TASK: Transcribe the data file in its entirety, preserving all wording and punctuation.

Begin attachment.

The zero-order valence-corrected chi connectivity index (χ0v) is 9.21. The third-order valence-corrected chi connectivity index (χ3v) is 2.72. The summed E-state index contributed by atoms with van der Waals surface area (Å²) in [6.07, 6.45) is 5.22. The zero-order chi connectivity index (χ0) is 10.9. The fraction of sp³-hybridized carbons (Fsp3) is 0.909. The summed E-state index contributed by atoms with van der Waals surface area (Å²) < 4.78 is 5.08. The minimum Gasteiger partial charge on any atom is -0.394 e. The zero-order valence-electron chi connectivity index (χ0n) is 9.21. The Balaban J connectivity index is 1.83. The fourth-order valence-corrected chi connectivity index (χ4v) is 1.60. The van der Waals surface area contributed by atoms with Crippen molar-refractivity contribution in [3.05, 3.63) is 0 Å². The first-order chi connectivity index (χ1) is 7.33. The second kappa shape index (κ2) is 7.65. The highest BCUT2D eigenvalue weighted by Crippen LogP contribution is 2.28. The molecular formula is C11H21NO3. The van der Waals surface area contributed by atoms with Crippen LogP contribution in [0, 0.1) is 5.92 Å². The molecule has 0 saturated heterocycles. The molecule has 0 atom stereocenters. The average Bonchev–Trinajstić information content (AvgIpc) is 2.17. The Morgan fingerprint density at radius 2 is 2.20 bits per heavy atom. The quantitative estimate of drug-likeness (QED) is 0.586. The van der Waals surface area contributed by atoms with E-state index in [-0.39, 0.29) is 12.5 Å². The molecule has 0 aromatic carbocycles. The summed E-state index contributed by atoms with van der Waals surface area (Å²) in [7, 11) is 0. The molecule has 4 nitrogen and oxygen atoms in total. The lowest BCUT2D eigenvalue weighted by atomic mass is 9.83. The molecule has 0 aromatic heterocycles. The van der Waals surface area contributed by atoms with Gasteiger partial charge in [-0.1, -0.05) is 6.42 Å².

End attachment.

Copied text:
The zero-order valence-corrected chi connectivity index (χ0v) is 9.21. The third-order valence-corrected chi connectivity index (χ3v) is 2.72. The summed E-state index contributed by atoms with van der Waals surface area (Å²) in [6.07, 6.45) is 5.22. The zero-order chi connectivity index (χ0) is 10.9. The fraction of sp³-hybridized carbons (Fsp3) is 0.909. The summed E-state index contributed by atoms with van der Waals surface area (Å²) < 4.78 is 5.08. The minimum Gasteiger partial charge on any atom is -0.394 e. The zero-order valence-electron chi connectivity index (χ0n) is 9.21. The Balaban J connectivity index is 1.83. The fourth-order valence-corrected chi connectivity index (χ4v) is 1.60. The van der Waals surface area contributed by atoms with Crippen molar-refractivity contribution in [3.05, 3.63) is 0 Å². The first-order chi connectivity index (χ1) is 7.33. The second kappa shape index (κ2) is 7.65. The highest BCUT2D eigenvalue weighted by Crippen LogP contribution is 2.28. The molecular formula is C11H21NO3. The van der Waals surface area contributed by atoms with Crippen LogP contribution in [0, 0.1) is 5.92 Å². The molecule has 0 saturated heterocycles. The molecule has 0 atom stereocenters. The average Bonchev–Trinajstić information content (AvgIpc) is 2.17. The Morgan fingerprint density at radius 2 is 2.20 bits per heavy atom. The quantitative estimate of drug-likeness (QED) is 0.586. The van der Waals surface area contributed by atoms with E-state index in [-0.39, 0.29) is 12.5 Å². The molecule has 0 aromatic carbocycles. The summed E-state index contributed by atoms with van der Waals surface area (Å²) in [7, 11) is 0. The molecule has 4 nitrogen and oxygen atoms in total. The lowest BCUT2D eigenvalue weighted by atomic mass is 9.83. The molecule has 0 aromatic heterocycles. The van der Waals surface area contributed by atoms with Gasteiger partial charge in [-0.1, -0.05) is 6.42 Å².